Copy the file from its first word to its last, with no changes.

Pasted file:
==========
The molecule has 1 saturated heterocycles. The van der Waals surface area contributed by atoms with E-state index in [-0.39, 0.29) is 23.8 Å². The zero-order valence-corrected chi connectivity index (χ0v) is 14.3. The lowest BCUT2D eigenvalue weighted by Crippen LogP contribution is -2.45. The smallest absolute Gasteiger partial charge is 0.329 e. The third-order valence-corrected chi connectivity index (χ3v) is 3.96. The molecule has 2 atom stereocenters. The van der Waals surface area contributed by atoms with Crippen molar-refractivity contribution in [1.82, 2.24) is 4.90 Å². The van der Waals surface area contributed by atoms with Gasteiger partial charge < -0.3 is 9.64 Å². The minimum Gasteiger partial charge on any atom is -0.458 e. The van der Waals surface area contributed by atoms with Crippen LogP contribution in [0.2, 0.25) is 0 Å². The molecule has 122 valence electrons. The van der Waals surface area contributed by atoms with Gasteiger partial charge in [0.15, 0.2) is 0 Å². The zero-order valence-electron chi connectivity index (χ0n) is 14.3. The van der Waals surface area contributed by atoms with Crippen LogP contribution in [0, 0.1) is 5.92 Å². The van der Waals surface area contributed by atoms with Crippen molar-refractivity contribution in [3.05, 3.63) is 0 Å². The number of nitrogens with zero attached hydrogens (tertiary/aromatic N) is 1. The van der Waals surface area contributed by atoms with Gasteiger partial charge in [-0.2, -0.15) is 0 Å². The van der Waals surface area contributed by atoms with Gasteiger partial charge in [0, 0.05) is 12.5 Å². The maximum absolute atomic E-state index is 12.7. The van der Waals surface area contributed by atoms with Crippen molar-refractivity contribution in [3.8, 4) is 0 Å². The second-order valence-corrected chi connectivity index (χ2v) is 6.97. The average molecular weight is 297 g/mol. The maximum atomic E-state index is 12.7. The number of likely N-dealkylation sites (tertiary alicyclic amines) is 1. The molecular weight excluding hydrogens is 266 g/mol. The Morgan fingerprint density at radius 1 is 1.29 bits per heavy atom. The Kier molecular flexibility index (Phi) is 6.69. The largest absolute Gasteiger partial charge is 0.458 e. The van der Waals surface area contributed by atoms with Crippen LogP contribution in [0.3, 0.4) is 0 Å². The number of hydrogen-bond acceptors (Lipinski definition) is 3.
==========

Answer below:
The molecule has 1 saturated heterocycles. The van der Waals surface area contributed by atoms with E-state index in [-0.39, 0.29) is 23.8 Å². The zero-order valence-corrected chi connectivity index (χ0v) is 14.3. The lowest BCUT2D eigenvalue weighted by Crippen LogP contribution is -2.45. The smallest absolute Gasteiger partial charge is 0.329 e. The third-order valence-corrected chi connectivity index (χ3v) is 3.96. The molecule has 2 atom stereocenters. The van der Waals surface area contributed by atoms with Crippen molar-refractivity contribution in [1.82, 2.24) is 4.90 Å². The van der Waals surface area contributed by atoms with Gasteiger partial charge < -0.3 is 9.64 Å². The minimum Gasteiger partial charge on any atom is -0.458 e. The van der Waals surface area contributed by atoms with Crippen LogP contribution in [0.2, 0.25) is 0 Å². The molecule has 122 valence electrons. The van der Waals surface area contributed by atoms with Gasteiger partial charge in [0.15, 0.2) is 0 Å². The zero-order valence-electron chi connectivity index (χ0n) is 14.3. The van der Waals surface area contributed by atoms with Crippen LogP contribution in [0, 0.1) is 5.92 Å². The van der Waals surface area contributed by atoms with Crippen molar-refractivity contribution in [3.05, 3.63) is 0 Å². The number of nitrogens with zero attached hydrogens (tertiary/aromatic N) is 1. The van der Waals surface area contributed by atoms with Gasteiger partial charge in [-0.2, -0.15) is 0 Å². The van der Waals surface area contributed by atoms with Gasteiger partial charge in [0, 0.05) is 12.5 Å². The maximum absolute atomic E-state index is 12.7. The van der Waals surface area contributed by atoms with Crippen molar-refractivity contribution in [3.8, 4) is 0 Å². The second-order valence-corrected chi connectivity index (χ2v) is 6.97. The average molecular weight is 297 g/mol. The maximum atomic E-state index is 12.7. The number of likely N-dealkylation sites (tertiary alicyclic amines) is 1. The molecular weight excluding hydrogens is 266 g/mol. The Morgan fingerprint density at radius 1 is 1.29 bits per heavy atom. The Kier molecular flexibility index (Phi) is 6.69. The largest absolute Gasteiger partial charge is 0.458 e. The van der Waals surface area contributed by atoms with Crippen LogP contribution in [0.3, 0.4) is 0 Å². The number of hydrogen-bond acceptors (Lipinski definition) is 3.